Richard Banca, banned by Meadowlands Racetrack officials more than five years ago, pled guilty on April 19 to one charge of “misbranding and adulteration of drugs in interstate commerce.”
Banca was one of the leading trainers at Yonkers Raceway when he was among dozens of individuals indicted in March 2020 as part of a widespread federal investigation into the doping of racehorses. As part of his plea agreement, Banca will forfeit $120,975.40 — with sentencing for the crime to take place on Sept. 6.
Investigators have reported that Banca was involved in doping from 2015 to 2020. The former year is noteworthy because it matches that in which the trainer rose to great prominence in the harness racing industry by tripling his win rate each year thereafter.
In the initial complaint, an FBI agent testified that Banca “misled and deceived state and federal regulators with respect to the distribution, purchase, and receipt of various misbranded and adulterated performance enhancing drugs, and the use of such misbranded and adulterated drugs to improve the performance of racehorses under Banca’s and others’ custody and care.”
The agent added that during a search of a Banca-owned property in Middletown, New York, just days before the criminal complaint was filed, FBI colleagues found “illegal substances and handwritten notes with instructions on how to administer these drugs.”
The complaint added that Banca worked closely with veterinarian Louis Grasso in the widespread doping scheme.
Another win for Big M reformer Gural
Jeff Gural, who owns Meadowlands Racetrack, told NJ Online Gambling in February that while he was satisfied to see a conviction of veterinarian Dr. Seth Fishman on two counts of “drug adulteration and misbranding, with intent to defraud and mislead,” he believed that evidence compiled by the FBI will prove that Grasso was the other key figure in the overall scheme.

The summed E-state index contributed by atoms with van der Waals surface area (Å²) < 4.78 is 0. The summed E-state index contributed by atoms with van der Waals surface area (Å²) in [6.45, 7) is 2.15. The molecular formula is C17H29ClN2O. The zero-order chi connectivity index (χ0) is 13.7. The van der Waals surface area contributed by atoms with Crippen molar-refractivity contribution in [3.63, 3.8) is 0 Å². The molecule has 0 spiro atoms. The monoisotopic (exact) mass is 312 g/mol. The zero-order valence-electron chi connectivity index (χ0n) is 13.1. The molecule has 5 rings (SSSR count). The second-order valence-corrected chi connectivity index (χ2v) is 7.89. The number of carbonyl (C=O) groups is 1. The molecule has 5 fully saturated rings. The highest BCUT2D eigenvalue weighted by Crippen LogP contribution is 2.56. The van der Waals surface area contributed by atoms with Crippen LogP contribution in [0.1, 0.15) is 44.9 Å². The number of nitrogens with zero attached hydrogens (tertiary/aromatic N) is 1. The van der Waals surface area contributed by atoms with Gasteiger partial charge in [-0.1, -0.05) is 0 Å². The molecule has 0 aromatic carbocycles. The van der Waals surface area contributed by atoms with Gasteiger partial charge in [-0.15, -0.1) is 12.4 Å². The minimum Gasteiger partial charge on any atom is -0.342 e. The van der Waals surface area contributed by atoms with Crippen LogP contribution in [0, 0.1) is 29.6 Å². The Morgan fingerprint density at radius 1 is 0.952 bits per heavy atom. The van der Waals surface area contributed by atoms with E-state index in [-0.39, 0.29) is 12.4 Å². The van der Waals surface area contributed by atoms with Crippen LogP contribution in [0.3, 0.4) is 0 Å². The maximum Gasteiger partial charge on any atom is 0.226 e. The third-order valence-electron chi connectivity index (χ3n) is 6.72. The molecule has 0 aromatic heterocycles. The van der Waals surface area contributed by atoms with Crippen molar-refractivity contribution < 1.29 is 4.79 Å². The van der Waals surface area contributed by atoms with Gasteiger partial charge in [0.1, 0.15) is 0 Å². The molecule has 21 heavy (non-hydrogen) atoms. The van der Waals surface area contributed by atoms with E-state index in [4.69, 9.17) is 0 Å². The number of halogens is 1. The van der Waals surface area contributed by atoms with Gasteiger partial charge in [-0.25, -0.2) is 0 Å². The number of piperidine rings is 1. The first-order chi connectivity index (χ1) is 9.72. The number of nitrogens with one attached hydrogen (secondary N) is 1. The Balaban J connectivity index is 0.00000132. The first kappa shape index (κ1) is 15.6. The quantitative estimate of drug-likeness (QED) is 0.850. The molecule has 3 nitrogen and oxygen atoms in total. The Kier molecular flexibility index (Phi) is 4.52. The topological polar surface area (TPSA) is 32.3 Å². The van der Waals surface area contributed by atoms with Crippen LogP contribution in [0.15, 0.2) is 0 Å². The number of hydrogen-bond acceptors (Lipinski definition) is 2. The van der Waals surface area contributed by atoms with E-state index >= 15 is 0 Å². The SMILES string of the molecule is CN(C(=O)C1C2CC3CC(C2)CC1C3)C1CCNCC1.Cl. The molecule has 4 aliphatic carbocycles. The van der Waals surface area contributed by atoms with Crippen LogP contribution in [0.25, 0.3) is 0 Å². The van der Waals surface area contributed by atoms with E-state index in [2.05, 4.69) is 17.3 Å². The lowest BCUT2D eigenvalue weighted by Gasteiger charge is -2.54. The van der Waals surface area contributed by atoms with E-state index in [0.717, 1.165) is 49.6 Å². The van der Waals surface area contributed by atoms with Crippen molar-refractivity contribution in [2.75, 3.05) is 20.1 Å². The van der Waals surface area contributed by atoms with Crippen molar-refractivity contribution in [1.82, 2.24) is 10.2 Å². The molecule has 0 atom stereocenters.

Rene Allard, who had 42 wins at Yonkers in the first two-plus months of 2020 before the indictments — one shy of Banca — also has been banned from Gural’s tracks for more than five years. Grasso, Allard, and three others allegedly involved in the doping scheme are each tentatively scheduled to have their trials begin on June 27.
Jorge Navarro, Monmouth Park’s No. 1 trainer every year from 2013-19, pled guilty in August 2021 to a similar charge of “conspiracy to commit drug adulteration and misbranding with the intent to defraud and mislead.” Navarro was later sentenced to five years in prison and ordered to pay restitution in the amount of $25.8 million — or about three-quarters of his career earnings of $34.8 million.
Jason Servis, the other leading Monmouth Park trainer who was among dozens charged in 2020, has maintained his innocence. Servis’ trial date has been postponed until “the first quarter of 2023,” a judge ruled in February. Part of the reason appears to be that Servis is free on bond, while many other defendants are in jail.
Prosecutors have alleged that among the horses Servis drugged was Maximum Security, who was disqualified for interference after crossing the finish line first in the 2019 Kentucky Derby. Most of the other defendants who have pled not guilty are expected to be tried between May and September.
When breeds collide
While the thoroughbred and standardbred horse racing industries have less overlap than casual observers might believe, a sentence handed down earlier this year revealed collusion between trainers of each breed.
Chris Oakes, a standardbred trainer, received a three-year prison term — the maximum sentence for the crime, to which he pled guilty — in March 2022 for doping not only his own harness racing horses, but also for supplying PEDs used by Navarro for his thoroughbreds. Gural, who had banned Oakes from his tracks well before the indictments, attended the sentencing in a U.S. Southern District of New York federal courtroom.
“I am glad I came, if for no other reason than to see how justice works,” Gural told The Thoroughbred Daily News. “I thought everybody did a good job and the judge understood the severity of the situation. It is a tragedy. These horses can’t talk for themselves. When I started this, I had friends who told me it was a waste of time, that it was impossible to catch these guys.”
But thanks to Gural’s determination — as well as his willingness to spend considerable funds, along with The Jockey Club, bankrolling the Five Stones investigative research team as it produced enough evidence to get the attention of federal law enforcement — it appears that Gural didn’t waste his time (or money) after all.
Photo courtesy of Meadowlands Racetrack